When Judy Vrendenburgh took over as president and CEO of Big Brothers Big Sisters of America 10 years ago, she knew the organization needed a strategic overhaul to continue to grow.
She wanted to keep the sense of ownership and responsiveness that the nonprofit’s 394 affiliated agencies felt toward their local communities, while also creating a stronger umbrella network for direction and support.
The process worked, as the organization has grown from serving 100,000 children nationwide per year to serving 250,000 each year through its agencies, which collectively posted 2008 revenue of $290 million.
To design an effective strategic plan, you need buy-in from all areas of your organization, which starts with strong representation from every division, says Vrendenburgh. The group developing the plan needs to unite under one vision, which comes from strong communication and a leader who sets the example while developing and executing the plan.
Smart Business spoke with Vrendenburgh about how to put the people and communication in place to form and execute a strategic plan.
Involve employees from a broad spectrum of the organization to solicit advice and get buy-in. What’s really important is that some representative from across the different sub-units of the organization be involved right from the beginning, a cross section of leaders that can look like all of the leaders.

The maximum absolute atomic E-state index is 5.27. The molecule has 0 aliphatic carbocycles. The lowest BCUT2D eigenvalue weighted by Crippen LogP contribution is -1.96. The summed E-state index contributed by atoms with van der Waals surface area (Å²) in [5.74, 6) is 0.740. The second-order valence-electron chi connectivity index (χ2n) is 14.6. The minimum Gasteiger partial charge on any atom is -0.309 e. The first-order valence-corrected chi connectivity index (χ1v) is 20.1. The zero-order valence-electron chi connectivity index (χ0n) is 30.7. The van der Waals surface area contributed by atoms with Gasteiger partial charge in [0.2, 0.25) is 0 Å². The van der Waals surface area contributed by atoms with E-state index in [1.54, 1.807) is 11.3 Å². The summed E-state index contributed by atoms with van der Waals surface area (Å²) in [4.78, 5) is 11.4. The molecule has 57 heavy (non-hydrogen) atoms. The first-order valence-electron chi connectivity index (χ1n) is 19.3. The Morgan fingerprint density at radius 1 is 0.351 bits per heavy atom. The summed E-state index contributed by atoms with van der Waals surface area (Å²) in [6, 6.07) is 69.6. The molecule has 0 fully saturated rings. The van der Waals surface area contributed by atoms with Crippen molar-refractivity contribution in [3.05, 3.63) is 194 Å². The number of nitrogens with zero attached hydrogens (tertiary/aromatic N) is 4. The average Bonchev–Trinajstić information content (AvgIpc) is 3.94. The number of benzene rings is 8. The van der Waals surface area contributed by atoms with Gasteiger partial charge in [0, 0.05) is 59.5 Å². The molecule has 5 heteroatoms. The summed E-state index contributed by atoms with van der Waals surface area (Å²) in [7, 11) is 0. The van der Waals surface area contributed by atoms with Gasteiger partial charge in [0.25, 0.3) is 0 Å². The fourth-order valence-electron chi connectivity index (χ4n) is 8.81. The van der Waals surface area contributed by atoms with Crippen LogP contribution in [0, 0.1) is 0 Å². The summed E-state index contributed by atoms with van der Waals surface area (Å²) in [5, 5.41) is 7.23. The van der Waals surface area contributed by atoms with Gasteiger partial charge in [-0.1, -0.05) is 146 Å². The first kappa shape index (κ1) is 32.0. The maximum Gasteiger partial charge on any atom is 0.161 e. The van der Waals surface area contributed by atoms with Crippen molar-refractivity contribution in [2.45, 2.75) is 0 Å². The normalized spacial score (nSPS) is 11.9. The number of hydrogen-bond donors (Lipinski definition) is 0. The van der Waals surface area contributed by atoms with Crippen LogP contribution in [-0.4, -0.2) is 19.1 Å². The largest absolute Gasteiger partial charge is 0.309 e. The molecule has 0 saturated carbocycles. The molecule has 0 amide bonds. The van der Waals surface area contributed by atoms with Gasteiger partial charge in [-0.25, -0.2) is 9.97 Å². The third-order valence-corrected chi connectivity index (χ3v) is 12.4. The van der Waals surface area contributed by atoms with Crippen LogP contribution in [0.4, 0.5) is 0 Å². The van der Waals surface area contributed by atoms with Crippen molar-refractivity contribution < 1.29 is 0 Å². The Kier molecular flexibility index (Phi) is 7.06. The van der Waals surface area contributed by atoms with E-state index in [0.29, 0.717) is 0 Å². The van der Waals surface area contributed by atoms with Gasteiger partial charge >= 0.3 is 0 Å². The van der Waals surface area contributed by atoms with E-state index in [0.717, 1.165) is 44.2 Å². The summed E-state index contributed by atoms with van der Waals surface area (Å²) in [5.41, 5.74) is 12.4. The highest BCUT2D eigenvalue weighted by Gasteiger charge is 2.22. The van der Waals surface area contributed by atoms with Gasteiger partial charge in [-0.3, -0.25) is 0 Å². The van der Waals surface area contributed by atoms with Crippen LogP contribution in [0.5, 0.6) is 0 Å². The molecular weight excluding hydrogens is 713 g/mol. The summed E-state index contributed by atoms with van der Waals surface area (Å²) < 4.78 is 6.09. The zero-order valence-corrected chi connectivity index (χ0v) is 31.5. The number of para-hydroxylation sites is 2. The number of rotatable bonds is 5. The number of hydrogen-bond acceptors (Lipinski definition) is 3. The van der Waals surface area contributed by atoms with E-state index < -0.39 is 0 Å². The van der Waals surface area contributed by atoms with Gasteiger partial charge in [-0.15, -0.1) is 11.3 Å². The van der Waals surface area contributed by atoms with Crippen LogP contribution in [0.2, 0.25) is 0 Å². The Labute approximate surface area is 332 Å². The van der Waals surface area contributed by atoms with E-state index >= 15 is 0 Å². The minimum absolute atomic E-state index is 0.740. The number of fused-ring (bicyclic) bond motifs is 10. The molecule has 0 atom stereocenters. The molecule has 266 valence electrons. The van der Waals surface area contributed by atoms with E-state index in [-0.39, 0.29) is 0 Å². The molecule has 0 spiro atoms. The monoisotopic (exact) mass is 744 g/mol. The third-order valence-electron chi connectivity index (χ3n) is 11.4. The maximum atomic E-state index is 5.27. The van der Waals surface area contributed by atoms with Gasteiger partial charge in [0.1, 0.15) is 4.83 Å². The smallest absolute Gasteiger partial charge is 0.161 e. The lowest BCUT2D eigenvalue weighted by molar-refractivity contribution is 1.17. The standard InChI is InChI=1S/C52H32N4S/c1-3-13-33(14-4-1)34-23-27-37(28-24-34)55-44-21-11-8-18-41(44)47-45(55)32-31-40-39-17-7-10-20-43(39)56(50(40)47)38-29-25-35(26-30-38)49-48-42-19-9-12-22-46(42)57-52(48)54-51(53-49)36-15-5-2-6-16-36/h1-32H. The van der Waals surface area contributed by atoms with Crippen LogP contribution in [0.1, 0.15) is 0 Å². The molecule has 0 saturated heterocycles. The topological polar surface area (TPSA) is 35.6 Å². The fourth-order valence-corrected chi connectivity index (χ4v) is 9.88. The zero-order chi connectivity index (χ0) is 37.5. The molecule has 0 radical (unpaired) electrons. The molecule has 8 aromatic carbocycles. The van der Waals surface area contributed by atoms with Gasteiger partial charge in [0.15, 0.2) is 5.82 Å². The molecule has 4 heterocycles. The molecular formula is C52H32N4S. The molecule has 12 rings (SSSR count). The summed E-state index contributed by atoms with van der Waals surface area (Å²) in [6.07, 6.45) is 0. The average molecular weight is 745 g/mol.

If they created the plan or their surrogates helped create the plan — people that look like them or are in similar roles to the roles that they play — then it becomes their plan. It can’t be Philadelphia’s plan; it has to be the plan of the agency and on behalf of the agencies.
I don’t believe that in our kind of organization a top-down plan could ever work because it has to be executed at the local level. It’s a truism of management that if you really want good execution, you have to own the strategy and participate in it or have somebody in a similar role to you who you really respect participating in creating that plan so, therefore, it’s your plan.
So even if you weren’t particularly involved, you’d say, ‘Oh, that person is representing my interest, and they’ve been engaged with a facilitative process that combines those internal leaders from decentralized units with some outside fresh perspective.’
Then (knit) that all together in a task team with leadership from the top, as well.
Good leaders are good followers, and good followers are good leaders. You integrate that together in a facilitative way so the process becomes very, very important to get the folks and all of us to discover the right strategy and to really own that strategy so that you have really good execution.
Have a good facilitator who can make sure that everybody has a chance to contribute and listen at the same time. Then draw the themes together and get everybody to say, not, ‘Oh yes, that’s right,’ and then you move to the next step.